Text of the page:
Wednesday, March 04, 2009

When Will the Aquatic Ape Theory Appear on the Horizon?

Watching Horizon last night about whether humans could unlearn their naked shame, I found myself amazed at exactly how complicated some of the theories have got that explain why we are a naked, bipedal, big-brained ape when the much ridiculed aquatic ape theory is a lot more elegant at explaining so much of humanities features. Having read the Descent of Woman, the aquatic ape theory explains:

a) that we became hairless to help us move through water
b) why humans and human babies in particular have a natural propensity to swim and dive
c) why we have a subcutaneous layer of fat (namely to replace the primary function of fur: to keep us warm)
d) why we walk on two legs (to keep our head above water stupid)
e) the origins of Ophidiophobia (humans often think of snakes as 'slimy' but in fact their skin is dry. Are we confusing them with far more poisonous eels?)
f) the origins of the hymen (to keep out water)

and possibly many more. Given how many hoops the scientific community have to jump through to justify the 'sweat-cooling theory' for example, I really cannot understand why the aquatic ape theory has not been gained more traction. Can it really be because it has mainly appeared hitherto in a treatise on feminist evolutionary theory?

One problem with evolutionary theories is that they can explain much but predict little. As a result, a lot of nonsensical theories can be proposed by so-called serious scientists. Is Elaine Morgan the misunderstood Darwin of our time?


Crushed said...

I read the Aquatic ape a few years back and was actually quite impressed with it.

The point about the fat layers was quite interersting, as is the point that the Rift Valley was largely composed of lagoons back then.

JPH said...

You can add to the list that the aquatic ape explains why we still have hair on our heads and why we can swim but chimpanzees can't.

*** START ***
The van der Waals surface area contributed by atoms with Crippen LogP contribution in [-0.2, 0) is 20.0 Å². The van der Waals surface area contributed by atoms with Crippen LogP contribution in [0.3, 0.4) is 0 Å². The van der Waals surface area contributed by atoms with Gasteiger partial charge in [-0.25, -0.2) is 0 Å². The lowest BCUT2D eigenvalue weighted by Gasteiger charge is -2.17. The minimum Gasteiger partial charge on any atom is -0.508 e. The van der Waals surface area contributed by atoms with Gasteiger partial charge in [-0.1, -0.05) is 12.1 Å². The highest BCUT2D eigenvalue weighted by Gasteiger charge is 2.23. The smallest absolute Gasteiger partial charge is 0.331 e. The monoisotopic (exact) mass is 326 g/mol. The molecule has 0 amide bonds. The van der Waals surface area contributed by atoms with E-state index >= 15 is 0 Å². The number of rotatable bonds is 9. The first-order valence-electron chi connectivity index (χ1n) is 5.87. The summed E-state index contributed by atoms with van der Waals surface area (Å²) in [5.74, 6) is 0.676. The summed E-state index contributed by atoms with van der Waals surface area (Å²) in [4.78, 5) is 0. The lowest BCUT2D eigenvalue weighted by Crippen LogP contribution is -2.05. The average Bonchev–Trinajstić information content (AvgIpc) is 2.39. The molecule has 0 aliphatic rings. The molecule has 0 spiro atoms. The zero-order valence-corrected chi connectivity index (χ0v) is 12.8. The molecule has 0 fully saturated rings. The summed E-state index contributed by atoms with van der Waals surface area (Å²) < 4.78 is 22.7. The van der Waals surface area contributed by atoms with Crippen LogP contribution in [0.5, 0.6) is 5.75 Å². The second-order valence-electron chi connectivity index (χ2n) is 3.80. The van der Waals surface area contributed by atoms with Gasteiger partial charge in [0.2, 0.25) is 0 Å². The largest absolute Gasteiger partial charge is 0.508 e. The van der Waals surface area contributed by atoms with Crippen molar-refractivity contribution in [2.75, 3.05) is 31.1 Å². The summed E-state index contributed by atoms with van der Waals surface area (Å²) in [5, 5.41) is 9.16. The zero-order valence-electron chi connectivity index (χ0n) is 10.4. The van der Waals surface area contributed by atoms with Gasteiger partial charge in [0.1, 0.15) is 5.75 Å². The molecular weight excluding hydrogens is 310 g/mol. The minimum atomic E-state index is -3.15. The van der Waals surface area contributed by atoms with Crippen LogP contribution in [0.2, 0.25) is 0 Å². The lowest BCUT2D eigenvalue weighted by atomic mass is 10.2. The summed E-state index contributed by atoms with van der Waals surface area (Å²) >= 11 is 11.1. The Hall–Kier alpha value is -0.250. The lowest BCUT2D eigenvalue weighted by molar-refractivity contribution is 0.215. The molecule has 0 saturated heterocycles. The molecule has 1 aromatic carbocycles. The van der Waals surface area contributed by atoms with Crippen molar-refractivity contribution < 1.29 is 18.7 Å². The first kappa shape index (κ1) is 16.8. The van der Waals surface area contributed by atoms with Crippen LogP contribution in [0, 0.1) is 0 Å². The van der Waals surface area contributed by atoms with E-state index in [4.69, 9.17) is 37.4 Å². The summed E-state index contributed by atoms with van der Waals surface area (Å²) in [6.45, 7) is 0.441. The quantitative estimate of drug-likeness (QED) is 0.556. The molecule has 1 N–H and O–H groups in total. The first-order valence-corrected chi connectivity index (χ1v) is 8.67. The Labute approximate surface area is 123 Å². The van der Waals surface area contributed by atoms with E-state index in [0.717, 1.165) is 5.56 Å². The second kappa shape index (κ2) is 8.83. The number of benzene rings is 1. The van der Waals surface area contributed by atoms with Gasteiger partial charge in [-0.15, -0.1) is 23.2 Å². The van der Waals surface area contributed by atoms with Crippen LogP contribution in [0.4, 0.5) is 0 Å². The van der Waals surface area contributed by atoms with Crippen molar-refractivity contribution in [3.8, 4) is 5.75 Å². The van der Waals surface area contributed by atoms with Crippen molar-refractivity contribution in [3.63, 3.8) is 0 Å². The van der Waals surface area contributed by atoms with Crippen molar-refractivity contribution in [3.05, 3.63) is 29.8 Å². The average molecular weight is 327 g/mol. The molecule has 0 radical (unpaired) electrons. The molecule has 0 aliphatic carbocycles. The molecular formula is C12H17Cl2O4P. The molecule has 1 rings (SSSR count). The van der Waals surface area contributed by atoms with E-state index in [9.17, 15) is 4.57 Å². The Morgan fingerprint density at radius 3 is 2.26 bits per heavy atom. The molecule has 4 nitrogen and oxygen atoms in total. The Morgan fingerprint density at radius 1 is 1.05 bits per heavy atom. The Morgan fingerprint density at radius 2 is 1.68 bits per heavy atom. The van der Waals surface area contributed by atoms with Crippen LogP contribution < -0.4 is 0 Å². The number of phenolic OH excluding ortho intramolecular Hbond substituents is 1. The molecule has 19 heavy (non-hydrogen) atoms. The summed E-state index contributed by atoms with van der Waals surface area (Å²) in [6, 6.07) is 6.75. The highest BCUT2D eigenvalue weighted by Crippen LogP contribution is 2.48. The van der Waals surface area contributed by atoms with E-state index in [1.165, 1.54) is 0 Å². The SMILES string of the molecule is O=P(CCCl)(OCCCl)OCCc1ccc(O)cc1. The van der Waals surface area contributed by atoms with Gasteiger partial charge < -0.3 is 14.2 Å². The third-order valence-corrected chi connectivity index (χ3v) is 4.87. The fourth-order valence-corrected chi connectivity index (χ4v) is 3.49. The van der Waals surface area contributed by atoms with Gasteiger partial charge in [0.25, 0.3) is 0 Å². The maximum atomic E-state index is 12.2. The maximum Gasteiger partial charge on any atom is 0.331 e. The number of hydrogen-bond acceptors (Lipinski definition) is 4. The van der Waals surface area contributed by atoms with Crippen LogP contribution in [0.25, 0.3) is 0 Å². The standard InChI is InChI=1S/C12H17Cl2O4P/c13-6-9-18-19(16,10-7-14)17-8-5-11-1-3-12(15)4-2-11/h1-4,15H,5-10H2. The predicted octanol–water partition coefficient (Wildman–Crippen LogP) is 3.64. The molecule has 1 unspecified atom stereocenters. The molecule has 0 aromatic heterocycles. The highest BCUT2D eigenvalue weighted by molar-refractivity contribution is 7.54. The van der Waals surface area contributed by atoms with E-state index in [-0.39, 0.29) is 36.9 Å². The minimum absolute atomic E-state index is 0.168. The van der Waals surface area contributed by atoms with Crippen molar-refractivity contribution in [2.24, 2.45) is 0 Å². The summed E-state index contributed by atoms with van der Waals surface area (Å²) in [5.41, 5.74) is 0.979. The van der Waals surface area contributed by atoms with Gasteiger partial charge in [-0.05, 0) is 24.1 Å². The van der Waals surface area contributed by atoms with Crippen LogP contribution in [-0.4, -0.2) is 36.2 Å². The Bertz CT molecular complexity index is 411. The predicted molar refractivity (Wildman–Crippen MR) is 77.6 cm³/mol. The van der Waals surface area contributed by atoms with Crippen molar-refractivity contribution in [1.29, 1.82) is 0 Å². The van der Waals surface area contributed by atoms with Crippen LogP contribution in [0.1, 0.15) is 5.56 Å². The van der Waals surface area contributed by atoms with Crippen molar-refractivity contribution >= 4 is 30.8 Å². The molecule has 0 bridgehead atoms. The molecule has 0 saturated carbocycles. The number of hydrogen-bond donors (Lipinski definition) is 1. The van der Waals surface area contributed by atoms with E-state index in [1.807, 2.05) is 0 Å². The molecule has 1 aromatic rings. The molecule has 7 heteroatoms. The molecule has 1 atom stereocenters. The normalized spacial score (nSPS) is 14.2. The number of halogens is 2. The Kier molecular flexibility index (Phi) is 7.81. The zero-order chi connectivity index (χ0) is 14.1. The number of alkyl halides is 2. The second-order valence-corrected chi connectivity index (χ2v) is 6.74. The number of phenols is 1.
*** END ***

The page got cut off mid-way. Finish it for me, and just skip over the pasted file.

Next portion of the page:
In "The naked ape" Desmond Morris said he wasn't really against the idea of the aquatic ape, it was just that it was quite a big step with no direct evidence for it in itself just to get a few nice explanations.

Crushed said...

It actually satisfies the 'Occam's Razor' test, though.

It answers points no other theory does- to the same degree. No better theory explains those few points. And of course, it makes predictions concerning fossils we should expect to find from the early pliocene.

Now the Kenyanthropus fossils may be badly prserved and perhaps spurious, but the implication SEEMS to be that of a hominid that survived on fish.

It also seems to be the case that the common ancestor of humans and chimps was not, as previously thought, more chimplike than humanlike.

The only satisfactory way in my opinion, that one can reconcile the Ardpithecus, Orrorin and Sahelanthropus specimens into the tree is by assuming that Sahelanthropus is the last common ancestor, Orrorin is ancestral to Homo and Ardpithecus to the Chimpanzee. In that light then one has to face the likelihood that Australopithecus is closer related to the chimp than the human branch- it, like the chimp, descends from Ardpithecus.

This would imply that the chimps are descended from bipedal apes who then reverted to an arboreal lifestyle and LOST bipedalism.

In other words, Sahelanthropus was a bipedal ape, but probably still fully hairy, perhaps an early aquatic ape. The Orrorin/Homo line went through a fully aquatic ape, whereas the Ardpithecus/Australopithecus/chimp branch reverted to the trees.

Just an idea. But one I have been mulling over for a while since the Sahelanthropus fossils emerged.

Anonymous said...

It also explains why fish and omega 3 based food is so much better for us than meat. It's better for us physically and seems to power the brain better.